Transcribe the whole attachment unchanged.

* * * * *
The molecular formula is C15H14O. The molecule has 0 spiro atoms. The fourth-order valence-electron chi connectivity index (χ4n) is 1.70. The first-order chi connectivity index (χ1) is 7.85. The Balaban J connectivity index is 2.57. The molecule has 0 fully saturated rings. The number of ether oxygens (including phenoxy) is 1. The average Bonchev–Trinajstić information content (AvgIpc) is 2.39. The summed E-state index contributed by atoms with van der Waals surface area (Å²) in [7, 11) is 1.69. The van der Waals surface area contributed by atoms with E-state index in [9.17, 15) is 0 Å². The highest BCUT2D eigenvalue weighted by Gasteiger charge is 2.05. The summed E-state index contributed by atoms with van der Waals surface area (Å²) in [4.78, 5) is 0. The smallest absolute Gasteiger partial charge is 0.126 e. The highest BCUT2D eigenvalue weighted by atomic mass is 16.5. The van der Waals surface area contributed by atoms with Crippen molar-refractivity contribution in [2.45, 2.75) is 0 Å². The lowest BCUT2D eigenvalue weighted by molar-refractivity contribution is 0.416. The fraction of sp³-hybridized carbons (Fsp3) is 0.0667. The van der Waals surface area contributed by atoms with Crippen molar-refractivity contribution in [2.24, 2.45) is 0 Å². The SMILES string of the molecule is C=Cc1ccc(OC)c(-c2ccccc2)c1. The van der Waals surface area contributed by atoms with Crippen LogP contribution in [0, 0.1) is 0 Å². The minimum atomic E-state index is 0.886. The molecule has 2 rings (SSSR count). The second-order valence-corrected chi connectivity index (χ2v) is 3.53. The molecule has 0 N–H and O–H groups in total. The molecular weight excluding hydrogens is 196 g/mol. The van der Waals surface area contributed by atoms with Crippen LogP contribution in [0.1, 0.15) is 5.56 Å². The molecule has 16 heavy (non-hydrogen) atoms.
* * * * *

The molecular formula is C15H14O. The molecule has 0 spiro atoms. The fourth-order valence-electron chi connectivity index (χ4n) is 1.70. The first-order chi connectivity index (χ1) is 7.85. The Balaban J connectivity index is 2.57. The molecule has 0 fully saturated rings. The number of ether oxygens (including phenoxy) is 1. The average Bonchev–Trinajstić information content (AvgIpc) is 2.39. The summed E-state index contributed by atoms with van der Waals surface area (Å²) in [7, 11) is 1.69. The van der Waals surface area contributed by atoms with E-state index in [9.17, 15) is 0 Å². The highest BCUT2D eigenvalue weighted by Gasteiger charge is 2.05. The summed E-state index contributed by atoms with van der Waals surface area (Å²) in [4.78, 5) is 0. The smallest absolute Gasteiger partial charge is 0.126 e. The highest BCUT2D eigenvalue weighted by atomic mass is 16.5. The van der Waals surface area contributed by atoms with Crippen molar-refractivity contribution in [2.45, 2.75) is 0 Å². The lowest BCUT2D eigenvalue weighted by molar-refractivity contribution is 0.416. The fraction of sp³-hybridized carbons (Fsp3) is 0.0667. The van der Waals surface area contributed by atoms with Crippen molar-refractivity contribution in [2.24, 2.45) is 0 Å². The SMILES string of the molecule is C=Cc1ccc(OC)c(-c2ccccc2)c1. The van der Waals surface area contributed by atoms with Crippen LogP contribution in [0, 0.1) is 0 Å². The minimum atomic E-state index is 0.886. The molecule has 2 rings (SSSR count). The second-order valence-corrected chi connectivity index (χ2v) is 3.53. The molecule has 0 N–H and O–H groups in total. The molecular weight excluding hydrogens is 196 g/mol. The van der Waals surface area contributed by atoms with Crippen LogP contribution in [0.1, 0.15) is 5.56 Å². The molecule has 16 heavy (non-hydrogen) atoms.